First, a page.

Last weekend was probably the busiest ever in my town of Nashville. The picture above shows what Broadway looked like on Thursday, Friday, and Saturday.

The two biggest events of the weekend were the NFL draft (200,000+ people per day) and the Nashville Marathon and Half-Marathon (19,005 runners, plus at least that many spectators). Both events were highly competitive, and both involved athletes who had worked very hard for the big day. But two different kinds of competitive spirit prevailed at the NFL draft and the Nashville Marathon, and the difference is relevant to the writing life. 

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The Sunk-Cost Fallacy

Okay. Clear your desk and pull out a pencil. This post starts with a pop quiz. For each of the following scenarios, answer 1 or 2.

Scenario 1.
You’re on vacation in Florida. You have reserved a spot on a snorkeling expedition. But when the big day arrives, you wake up and realize that you have a cold. This cold won’t make it impossible for you to make the trip, but it will definitely make for unpleasant snorkeling. You would prefer to stay at the hotel and read a book. But you’ve already paid $150 for this snorkeling trip, and the money is non-refundable. Do you:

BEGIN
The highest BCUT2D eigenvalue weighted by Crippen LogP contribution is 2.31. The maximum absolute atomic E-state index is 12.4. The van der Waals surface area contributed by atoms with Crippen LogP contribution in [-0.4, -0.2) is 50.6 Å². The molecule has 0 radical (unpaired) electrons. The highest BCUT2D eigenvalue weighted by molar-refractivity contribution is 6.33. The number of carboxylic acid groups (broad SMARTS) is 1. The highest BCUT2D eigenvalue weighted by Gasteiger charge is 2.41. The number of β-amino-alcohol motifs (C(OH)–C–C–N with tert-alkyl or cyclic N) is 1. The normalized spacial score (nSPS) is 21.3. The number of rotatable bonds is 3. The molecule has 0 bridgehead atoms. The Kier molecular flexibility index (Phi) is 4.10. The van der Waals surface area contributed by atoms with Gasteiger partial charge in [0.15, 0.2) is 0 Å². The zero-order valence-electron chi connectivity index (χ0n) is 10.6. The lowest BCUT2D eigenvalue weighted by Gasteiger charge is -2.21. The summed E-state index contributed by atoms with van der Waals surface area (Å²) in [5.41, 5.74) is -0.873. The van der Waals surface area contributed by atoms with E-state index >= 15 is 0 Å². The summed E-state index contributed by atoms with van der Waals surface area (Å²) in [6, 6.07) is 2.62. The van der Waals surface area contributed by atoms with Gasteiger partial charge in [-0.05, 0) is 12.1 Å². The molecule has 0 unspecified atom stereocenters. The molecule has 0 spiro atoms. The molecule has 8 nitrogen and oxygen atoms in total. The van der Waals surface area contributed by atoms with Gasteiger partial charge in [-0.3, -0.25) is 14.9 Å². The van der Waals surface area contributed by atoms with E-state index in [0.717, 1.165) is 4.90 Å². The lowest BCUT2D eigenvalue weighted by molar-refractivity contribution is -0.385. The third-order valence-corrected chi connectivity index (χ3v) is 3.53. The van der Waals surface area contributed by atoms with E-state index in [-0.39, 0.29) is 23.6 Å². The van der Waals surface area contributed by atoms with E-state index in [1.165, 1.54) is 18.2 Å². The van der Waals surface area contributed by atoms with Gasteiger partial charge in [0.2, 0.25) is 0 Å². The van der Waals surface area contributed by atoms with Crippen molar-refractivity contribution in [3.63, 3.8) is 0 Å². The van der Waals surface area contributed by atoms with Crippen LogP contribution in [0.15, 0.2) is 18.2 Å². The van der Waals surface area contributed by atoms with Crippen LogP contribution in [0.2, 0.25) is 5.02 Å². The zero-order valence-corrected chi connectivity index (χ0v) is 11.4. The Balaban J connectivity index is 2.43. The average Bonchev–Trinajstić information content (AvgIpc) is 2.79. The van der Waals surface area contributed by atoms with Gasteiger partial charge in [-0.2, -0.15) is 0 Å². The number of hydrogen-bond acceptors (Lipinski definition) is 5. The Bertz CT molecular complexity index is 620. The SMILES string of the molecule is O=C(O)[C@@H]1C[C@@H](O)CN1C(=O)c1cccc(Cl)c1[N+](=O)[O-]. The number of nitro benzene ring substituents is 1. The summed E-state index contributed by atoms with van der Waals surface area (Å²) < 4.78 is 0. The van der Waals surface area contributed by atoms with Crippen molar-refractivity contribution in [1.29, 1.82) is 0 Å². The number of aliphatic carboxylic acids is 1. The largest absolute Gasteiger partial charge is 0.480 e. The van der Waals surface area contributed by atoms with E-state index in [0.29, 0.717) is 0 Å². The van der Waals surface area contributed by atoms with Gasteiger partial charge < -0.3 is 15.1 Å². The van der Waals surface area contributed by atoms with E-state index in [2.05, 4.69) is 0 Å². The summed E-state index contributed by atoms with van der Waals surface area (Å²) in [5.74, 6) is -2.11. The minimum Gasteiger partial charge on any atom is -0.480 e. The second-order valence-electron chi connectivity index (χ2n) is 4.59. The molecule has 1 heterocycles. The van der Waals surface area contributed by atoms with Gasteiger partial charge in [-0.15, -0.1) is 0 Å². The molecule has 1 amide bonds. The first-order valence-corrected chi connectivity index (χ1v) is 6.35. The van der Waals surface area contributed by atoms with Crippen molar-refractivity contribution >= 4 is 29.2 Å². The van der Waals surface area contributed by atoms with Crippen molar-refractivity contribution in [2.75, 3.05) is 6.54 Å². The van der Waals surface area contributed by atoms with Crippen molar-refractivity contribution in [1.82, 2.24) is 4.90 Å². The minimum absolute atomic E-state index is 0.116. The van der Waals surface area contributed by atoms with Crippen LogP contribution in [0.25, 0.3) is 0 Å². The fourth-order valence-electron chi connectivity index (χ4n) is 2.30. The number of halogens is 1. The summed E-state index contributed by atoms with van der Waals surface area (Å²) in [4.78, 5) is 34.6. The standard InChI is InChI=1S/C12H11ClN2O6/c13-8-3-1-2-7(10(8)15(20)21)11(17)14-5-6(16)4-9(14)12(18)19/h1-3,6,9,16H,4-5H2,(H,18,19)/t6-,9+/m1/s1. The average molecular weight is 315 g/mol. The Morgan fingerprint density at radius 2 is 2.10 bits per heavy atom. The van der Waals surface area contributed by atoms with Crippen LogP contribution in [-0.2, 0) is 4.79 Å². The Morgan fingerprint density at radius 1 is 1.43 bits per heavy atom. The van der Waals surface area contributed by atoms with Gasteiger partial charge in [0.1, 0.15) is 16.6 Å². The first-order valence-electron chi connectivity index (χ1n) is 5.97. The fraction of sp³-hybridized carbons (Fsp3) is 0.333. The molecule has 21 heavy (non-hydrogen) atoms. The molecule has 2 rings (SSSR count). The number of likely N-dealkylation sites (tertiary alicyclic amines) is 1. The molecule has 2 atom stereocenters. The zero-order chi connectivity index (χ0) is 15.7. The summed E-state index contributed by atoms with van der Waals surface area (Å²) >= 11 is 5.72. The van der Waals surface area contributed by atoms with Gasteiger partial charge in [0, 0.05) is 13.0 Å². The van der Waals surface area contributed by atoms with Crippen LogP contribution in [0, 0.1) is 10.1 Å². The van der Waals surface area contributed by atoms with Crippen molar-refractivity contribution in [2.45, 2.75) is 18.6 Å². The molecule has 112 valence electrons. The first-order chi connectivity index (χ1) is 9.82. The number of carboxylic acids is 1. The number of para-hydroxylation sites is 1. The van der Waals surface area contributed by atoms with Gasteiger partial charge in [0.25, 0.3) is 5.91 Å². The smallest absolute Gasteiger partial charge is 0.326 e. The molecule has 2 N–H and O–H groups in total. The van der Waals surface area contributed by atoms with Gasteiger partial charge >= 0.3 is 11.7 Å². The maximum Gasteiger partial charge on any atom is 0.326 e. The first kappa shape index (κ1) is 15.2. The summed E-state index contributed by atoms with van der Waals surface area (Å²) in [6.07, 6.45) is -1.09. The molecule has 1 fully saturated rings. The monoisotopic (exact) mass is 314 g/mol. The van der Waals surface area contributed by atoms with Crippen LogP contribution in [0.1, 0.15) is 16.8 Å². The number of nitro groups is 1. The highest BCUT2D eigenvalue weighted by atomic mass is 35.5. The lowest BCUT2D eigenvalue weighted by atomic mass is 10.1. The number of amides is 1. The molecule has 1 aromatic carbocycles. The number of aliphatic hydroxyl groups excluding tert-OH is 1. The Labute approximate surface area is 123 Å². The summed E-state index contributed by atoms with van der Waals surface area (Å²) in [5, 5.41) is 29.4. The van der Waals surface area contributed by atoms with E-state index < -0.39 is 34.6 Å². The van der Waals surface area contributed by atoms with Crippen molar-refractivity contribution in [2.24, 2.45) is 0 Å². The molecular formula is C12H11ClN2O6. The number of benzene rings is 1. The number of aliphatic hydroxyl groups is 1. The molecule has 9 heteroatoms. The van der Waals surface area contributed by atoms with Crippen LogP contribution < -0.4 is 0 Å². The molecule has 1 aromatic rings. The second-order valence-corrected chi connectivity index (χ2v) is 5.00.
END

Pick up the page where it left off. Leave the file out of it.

1. Spend a miserable day snorkeling so as not to waste the $150, or
  2. Spend a relatively pleasant day by the pool and forget about the fact that you spent $150 that you will never seen any benefit from?
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New Writing Habits for 2019

I named my weekly letter The Habit as a reminder to my readers and to myself that good writing is a matter of habit. True, writing often involves such things as inspiration and brilliance and raw talent–mysteries over which we have no real control. But there are factors that we can control. As you commit to the slow work of habit, you create places where the mysteries can find purchase.